Streaming Is Killing the Musical Author


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Streaming Is Killing the Musical Author

How algorithms are not only changing the way we listen, but are changing the way we write music.

This story appears in VICE magazine and Noisey's 2017 Music Issue. Click HEREto subscribe to VICE magazine.

In the online era, curators rule the day. Josh Ostrovsky, the social media prankster known as the Fat Jewish, parlayed an Instagram feed full of other people's jokes into a book deal. We consume the news that Facebook decides to slide into our News Feed and applaud DJ Khaled's prowess in cannily pairing hot rappers and producers. This reality is particularly stark in the world of streaming music, where we no longer pay for individual albums but for access to an all-you-can-eat buffet of nearly every recording ever made. Within a sea of musical information, the entities that hold the most power—like Spotify and Apple Music—are those with the resources to organize and control the flow of it. As these powerful curators turn music into a kind of public utility, they're upending our very understanding of what it means to be a musician.


"We're not in the music space," Spotify founder Daniel Ek told the New Yorker in 2014. "We're in the moment space." While Ek's statement seems counterintuitive, it's important to remember that Spotify makes monthly payments to rights holders in exchange for the right to stream their catalogs, from which its data-driven algorithms draw when recommending songs to users. It also uses this raw material to populate its hyper-specific curated playlists, which center on microgenres ("Christian Dance Party," "Coffee Table Jazz"), moods ("Melancholia," "Confidence Boost"), and activities ("Coping with Loss," "Williamsburg Brunch"), and often have hundreds of thousands or even millions of subscribers.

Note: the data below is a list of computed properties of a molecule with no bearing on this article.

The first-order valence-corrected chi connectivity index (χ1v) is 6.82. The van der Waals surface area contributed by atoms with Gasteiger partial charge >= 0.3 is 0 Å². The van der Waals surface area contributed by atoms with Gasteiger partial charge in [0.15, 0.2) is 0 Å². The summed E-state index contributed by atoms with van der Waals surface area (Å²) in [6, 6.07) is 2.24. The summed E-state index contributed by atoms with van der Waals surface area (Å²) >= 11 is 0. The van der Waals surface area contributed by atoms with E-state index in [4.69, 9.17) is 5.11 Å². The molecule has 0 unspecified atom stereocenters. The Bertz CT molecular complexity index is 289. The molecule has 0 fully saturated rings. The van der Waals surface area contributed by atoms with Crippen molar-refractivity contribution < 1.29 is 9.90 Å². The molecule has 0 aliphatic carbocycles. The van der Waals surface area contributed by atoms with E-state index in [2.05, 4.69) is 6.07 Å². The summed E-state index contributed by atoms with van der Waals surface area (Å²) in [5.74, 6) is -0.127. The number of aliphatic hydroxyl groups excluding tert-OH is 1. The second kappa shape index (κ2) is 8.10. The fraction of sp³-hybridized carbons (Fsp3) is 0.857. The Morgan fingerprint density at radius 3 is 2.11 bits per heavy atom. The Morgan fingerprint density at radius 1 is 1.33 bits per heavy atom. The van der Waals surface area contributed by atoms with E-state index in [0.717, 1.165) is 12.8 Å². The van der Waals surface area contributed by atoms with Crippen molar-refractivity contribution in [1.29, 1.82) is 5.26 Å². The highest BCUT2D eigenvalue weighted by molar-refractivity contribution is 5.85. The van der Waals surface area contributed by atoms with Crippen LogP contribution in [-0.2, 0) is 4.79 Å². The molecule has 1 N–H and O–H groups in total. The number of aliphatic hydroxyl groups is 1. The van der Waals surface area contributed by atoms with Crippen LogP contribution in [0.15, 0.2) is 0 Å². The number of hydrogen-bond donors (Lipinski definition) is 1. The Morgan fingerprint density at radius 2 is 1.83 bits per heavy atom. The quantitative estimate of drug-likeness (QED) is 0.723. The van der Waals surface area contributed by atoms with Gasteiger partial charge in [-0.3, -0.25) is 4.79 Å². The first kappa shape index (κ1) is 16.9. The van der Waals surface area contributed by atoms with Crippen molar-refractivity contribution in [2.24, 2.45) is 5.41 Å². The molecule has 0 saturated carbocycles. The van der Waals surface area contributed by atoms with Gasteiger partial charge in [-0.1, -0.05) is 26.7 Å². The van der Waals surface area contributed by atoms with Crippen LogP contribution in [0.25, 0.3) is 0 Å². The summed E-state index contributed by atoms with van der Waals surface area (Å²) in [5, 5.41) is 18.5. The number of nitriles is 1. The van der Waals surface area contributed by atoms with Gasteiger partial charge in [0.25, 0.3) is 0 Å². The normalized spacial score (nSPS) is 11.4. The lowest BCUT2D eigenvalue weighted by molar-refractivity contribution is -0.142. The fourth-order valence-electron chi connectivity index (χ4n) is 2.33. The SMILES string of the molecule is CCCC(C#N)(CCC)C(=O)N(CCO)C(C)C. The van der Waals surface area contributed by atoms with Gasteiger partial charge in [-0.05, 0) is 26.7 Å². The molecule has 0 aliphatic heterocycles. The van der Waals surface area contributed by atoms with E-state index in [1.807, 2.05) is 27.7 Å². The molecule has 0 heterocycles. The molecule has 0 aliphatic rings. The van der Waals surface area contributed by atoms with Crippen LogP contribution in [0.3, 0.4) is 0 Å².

Because Spotify does not disclose exactly how its algorithms and human playlisters select which songs to highlight, artists hoping to be featured on these playlists must rely on dumb luck—or harness the rules of streaming economy in their favor. Befuddlingly indomitable EDM duo the Chainsmokers told Billboard that they began their career crafting up-tempo remixes of popular indie songs in an attempt to climb the pages of the music blog aggregator Hype Machine. They achieved ubiquity by releasing "#Selfie," a viral novelty song with a grating vapidity that seemed to simultaneously mock social media culture and benefit from it. In the past year, lo-fi house producers such as DJ Boring and DJ Seinfeld––whose tracks bridge the gap between classic Chicago house and chilled-out indie pop––have earned millions of plays on YouTube, in part because the site's algorithms have determined that if these songs start auto-playing after another video, the passive listener is unlikely to object. When the genre started gaining traction in the music press, its algorithmic rise—more than the producers themselves—became the story.